The new brand, Freedom Homes, will initially be offered in Florida, Texas and Arizona and be open in at least eight markets by the end of fiscal 2016 and in approximately one-third of D.R. Horton’s 78 operating markets by the end of fiscal 2017, according to a company news release. No details were provided on pricing or square-footage of the new brand.

According to a report from Bloomberg, D.R. Horton said in a conference call last week that its lower-cost Express homes, aimed at younger, entry-level buyers, have been popular with seniors in markets with many retirees.

“We are excited to offer Freedom Homes as an affordable alternative for active adults seeking a carefree low-maintenance lifestyle in an age-restricted community,” said Donald R. Horton, chairman of the board. “We strive to be the leading builder in each of our operating markets across our broad geographic footprint, and the addition of Freedom Homes to our diverse family of brands will allow us to continue to expand our industry-leading market share.” – Robert Francis

www.drhorton.com

Homes are moving

Get ready to move if you have a house on the market. According to the June Zillow Real Estate Market report, homes are selling an average of a week faster than they did a year ago.

Tight inventory continues to be a major factor for home shoppers. The supply of homes for sale is nearly 5 percent lower than it was a year ago, and 38 percent lower than its peak level in 2011. With fewer available options, home shoppers are moving quickly to buy homes, with the average U.S. home closing after 78 days on the market.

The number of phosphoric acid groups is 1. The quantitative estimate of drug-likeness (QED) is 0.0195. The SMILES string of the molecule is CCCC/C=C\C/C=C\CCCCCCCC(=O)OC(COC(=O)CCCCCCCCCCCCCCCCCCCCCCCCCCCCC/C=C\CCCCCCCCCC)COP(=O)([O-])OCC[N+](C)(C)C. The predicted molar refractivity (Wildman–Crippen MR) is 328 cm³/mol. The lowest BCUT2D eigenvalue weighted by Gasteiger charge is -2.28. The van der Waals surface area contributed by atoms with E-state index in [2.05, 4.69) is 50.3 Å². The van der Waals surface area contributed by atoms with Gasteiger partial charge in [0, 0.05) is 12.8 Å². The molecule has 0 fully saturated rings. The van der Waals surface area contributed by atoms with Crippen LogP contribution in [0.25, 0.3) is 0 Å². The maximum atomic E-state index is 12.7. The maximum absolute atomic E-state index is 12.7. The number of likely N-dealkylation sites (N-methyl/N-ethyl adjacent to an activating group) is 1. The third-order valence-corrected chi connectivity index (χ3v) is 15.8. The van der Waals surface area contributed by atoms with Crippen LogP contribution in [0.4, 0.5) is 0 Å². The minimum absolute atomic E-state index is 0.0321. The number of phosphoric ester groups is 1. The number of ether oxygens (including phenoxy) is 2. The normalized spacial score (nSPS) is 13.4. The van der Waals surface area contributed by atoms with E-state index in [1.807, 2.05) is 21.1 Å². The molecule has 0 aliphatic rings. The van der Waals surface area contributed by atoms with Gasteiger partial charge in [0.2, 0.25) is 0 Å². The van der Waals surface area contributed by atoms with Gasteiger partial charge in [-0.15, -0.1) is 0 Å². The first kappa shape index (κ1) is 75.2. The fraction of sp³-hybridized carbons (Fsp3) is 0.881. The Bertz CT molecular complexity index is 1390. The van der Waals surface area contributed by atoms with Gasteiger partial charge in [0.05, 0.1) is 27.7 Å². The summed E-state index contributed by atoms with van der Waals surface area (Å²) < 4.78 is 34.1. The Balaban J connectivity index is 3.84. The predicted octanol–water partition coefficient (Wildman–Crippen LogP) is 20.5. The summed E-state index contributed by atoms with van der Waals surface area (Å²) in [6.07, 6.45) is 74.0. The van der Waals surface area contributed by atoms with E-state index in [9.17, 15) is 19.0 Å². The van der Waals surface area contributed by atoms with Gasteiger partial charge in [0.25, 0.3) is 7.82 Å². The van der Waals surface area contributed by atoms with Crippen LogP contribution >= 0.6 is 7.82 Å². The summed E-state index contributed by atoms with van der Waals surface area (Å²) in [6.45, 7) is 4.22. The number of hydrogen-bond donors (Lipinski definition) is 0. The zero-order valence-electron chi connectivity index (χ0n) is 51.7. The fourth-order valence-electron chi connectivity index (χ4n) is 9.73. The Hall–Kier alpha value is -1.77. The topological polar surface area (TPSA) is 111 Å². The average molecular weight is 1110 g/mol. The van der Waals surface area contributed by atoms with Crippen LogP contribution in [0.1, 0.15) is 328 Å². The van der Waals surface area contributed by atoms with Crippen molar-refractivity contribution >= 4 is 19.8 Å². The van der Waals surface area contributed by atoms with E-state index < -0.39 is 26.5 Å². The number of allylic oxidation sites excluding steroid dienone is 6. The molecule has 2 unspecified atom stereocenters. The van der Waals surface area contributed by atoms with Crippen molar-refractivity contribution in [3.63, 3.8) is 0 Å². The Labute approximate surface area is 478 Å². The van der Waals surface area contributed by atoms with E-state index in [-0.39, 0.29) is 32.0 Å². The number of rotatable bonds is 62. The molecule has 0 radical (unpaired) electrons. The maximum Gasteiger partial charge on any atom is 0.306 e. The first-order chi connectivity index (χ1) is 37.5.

The 78-day average includes the time it takes to close, which is usually one or two months after the home goes under contract. This means that homes are pending within about a month of being listed.

The length of time homes stay on the market before selling has been steadily decreasing since 2010, when homes took an average of five months to sell. The average time home buyers had in Pittsburgh, Philadelphia and Charlotte, N.C. dropped by at least two weeks, the biggest change among the largest U.S. metros. In the Dallas-Fort Worth market, the average time home buyers had to sell a home was 56 days, down six days from a year earlier.